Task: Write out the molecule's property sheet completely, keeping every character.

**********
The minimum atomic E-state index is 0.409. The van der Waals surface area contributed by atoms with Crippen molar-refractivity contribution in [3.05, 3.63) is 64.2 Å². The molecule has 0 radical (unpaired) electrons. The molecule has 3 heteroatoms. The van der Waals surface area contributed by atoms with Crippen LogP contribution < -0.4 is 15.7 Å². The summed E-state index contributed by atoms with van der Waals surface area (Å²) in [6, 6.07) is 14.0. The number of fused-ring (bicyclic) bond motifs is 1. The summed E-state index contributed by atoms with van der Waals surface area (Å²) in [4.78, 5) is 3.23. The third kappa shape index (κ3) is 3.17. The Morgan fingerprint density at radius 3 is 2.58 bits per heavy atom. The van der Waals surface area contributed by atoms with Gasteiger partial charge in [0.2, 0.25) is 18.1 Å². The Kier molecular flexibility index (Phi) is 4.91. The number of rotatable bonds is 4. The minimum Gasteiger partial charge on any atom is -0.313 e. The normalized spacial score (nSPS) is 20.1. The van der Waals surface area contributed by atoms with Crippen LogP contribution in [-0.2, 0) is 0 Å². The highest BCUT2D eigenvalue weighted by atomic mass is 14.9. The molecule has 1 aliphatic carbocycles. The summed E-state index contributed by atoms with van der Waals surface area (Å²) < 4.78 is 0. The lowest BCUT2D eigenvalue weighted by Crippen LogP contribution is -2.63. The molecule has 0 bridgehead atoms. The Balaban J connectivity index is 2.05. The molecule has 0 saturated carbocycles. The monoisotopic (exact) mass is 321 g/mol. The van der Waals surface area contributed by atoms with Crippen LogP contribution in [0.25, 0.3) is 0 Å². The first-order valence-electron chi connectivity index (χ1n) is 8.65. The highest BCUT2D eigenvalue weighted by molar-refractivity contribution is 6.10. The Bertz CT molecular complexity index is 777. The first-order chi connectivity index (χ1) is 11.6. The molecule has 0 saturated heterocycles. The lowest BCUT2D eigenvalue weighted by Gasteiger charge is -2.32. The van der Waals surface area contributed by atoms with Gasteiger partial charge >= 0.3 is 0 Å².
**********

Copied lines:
The minimum atomic E-state index is 0.409. The van der Waals surface area contributed by atoms with Crippen molar-refractivity contribution in [3.05, 3.63) is 64.2 Å². The molecule has 0 radical (unpaired) electrons. The molecule has 3 heteroatoms. The van der Waals surface area contributed by atoms with Crippen LogP contribution < -0.4 is 15.7 Å². The summed E-state index contributed by atoms with van der Waals surface area (Å²) in [6, 6.07) is 14.0. The number of fused-ring (bicyclic) bond motifs is 1. The summed E-state index contributed by atoms with van der Waals surface area (Å²) in [4.78, 5) is 3.23. The third kappa shape index (κ3) is 3.17. The Morgan fingerprint density at radius 3 is 2.58 bits per heavy atom. The van der Waals surface area contributed by atoms with Gasteiger partial charge in [0.2, 0.25) is 18.1 Å². The Kier molecular flexibility index (Phi) is 4.91. The number of rotatable bonds is 4. The minimum Gasteiger partial charge on any atom is -0.313 e. The normalized spacial score (nSPS) is 20.1. The van der Waals surface area contributed by atoms with Crippen LogP contribution in [-0.2, 0) is 0 Å². The highest BCUT2D eigenvalue weighted by atomic mass is 14.9. The molecule has 1 aliphatic carbocycles. The summed E-state index contributed by atoms with van der Waals surface area (Å²) < 4.78 is 0. The lowest BCUT2D eigenvalue weighted by Crippen LogP contribution is -2.63. The molecule has 0 bridgehead atoms. The Balaban J connectivity index is 2.05. The molecule has 0 saturated carbocycles. The monoisotopic (exact) mass is 321 g/mol. The van der Waals surface area contributed by atoms with Crippen LogP contribution in [0.25, 0.3) is 0 Å². The first-order valence-electron chi connectivity index (χ1n) is 8.65. The highest BCUT2D eigenvalue weighted by molar-refractivity contribution is 6.10. The Bertz CT molecular complexity index is 777. The first-order chi connectivity index (χ1) is 11.6. The molecule has 0 saturated heterocycles. The lowest BCUT2D eigenvalue weighted by Gasteiger charge is -2.32. The van der Waals surface area contributed by atoms with Gasteiger partial charge >= 0.3 is 0 Å².